The target has been set out by Ryboquin, headquartered in Selkirk, as it announced a fundraising of £1.3m to start the process of scaling up its offering, which combines two Nobel Prize-winning technologies, and enable it to be tested in a full-scale clinical trial.
The cash injection comprises £800,000 from existing investors, including Scottish Enterprise, business angels Tri Cap and Braveheart, and board members, as well as a range of new sources, combined with a Scottish Enterprise Smart fund research and development grant of about £500,000.
Alan Walker, chief executive of Ryboquin, said: “This funding will enable us to take Ryboquin from the laboratory to a place where it can be used in hospital for a clinical trial.”
He said the product, which is named Ryboquin ECP-102 and is one of a new class of gene therapy drugs, “could enable traditional chemotherapy to be up to four times as effective in some people and reduce some of the side effects of this treatment in some others”.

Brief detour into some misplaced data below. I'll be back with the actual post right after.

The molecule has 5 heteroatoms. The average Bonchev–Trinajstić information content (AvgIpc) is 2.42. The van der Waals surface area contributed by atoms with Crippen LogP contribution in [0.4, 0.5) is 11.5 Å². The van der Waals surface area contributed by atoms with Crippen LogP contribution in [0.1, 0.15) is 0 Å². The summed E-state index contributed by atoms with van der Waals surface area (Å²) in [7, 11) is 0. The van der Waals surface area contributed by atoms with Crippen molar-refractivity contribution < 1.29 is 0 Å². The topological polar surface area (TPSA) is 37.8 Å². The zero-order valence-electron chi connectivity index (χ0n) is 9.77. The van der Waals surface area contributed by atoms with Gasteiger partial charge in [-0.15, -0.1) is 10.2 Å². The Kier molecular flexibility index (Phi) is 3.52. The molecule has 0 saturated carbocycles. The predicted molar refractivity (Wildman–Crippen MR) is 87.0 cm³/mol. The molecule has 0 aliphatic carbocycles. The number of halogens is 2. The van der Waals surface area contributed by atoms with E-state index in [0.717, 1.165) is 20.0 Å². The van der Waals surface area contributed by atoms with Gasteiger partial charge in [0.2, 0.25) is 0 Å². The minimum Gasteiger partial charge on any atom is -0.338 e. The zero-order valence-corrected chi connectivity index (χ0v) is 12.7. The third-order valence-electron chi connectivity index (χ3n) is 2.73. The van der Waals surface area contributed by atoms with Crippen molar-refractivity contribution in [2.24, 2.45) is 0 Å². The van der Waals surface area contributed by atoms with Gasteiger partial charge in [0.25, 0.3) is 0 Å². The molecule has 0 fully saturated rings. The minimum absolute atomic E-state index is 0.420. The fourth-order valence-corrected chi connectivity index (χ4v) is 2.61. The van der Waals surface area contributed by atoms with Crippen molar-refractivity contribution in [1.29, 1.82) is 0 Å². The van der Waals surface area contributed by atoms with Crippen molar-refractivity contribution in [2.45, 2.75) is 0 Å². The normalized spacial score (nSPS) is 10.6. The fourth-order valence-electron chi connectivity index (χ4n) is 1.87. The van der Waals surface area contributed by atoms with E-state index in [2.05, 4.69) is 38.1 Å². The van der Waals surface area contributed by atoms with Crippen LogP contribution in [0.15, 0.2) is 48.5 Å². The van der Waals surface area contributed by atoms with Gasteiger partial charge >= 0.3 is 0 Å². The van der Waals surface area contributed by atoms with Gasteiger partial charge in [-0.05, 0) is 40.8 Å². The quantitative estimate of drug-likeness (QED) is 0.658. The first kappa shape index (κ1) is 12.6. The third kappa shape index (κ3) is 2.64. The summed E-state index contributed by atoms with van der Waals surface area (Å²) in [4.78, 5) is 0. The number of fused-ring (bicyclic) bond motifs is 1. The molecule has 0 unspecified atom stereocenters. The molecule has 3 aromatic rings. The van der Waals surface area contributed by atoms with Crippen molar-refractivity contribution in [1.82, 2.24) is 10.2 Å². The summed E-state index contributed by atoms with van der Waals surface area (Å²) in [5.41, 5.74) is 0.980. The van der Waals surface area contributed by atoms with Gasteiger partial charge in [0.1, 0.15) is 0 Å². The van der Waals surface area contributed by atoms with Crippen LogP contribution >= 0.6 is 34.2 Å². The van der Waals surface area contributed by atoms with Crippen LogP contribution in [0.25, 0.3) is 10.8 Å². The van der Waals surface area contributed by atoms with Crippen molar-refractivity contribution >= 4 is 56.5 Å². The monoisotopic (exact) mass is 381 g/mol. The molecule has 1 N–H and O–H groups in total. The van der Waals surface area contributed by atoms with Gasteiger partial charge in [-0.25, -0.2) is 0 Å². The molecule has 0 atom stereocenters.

Ryboquin said the scaling up is to be carried out by the University of Strathclyde’s Institute of Pharmacy & Biomedical Sciences, under Alex Mullen, professor of pharmacy practice.
He said: “This is an exciting opportunity for us to work in partnership and to accelerate the process that might ultimately see this product getting into a clinical environment where it may be of benefit to patients.
“I relish the prospect of co-ordinating the science relating to the scaling up of this product in order to get it from the laboratory into clinical trials.”
Privately-owned Ryboquin said it is looking to raise a further £7m to £10m from institutional investors this year, “the proceeds of which will be used to fund the phase 1 clinical trial of Ryboquin ECP-102 and for further corporate expansion”.
Jim Watson, director of innovation and enterprise at Scottish Enterprise, added: “It’s fantastic to be able to support this ambitious Scottish company in scaling up its business, thanks to equity investment from our Scottish Investment Bank co-investment funds, and in taking a potentially game-changing product to clinical trial following the award of one of our Smart [research and development] grants.
“We know that companies that embrace both innovation and exporting grow twice as fast as those that don’t. These are crucial competitive advantages, not just for Ryboquin, but for the long-term success of the Scottish economy.”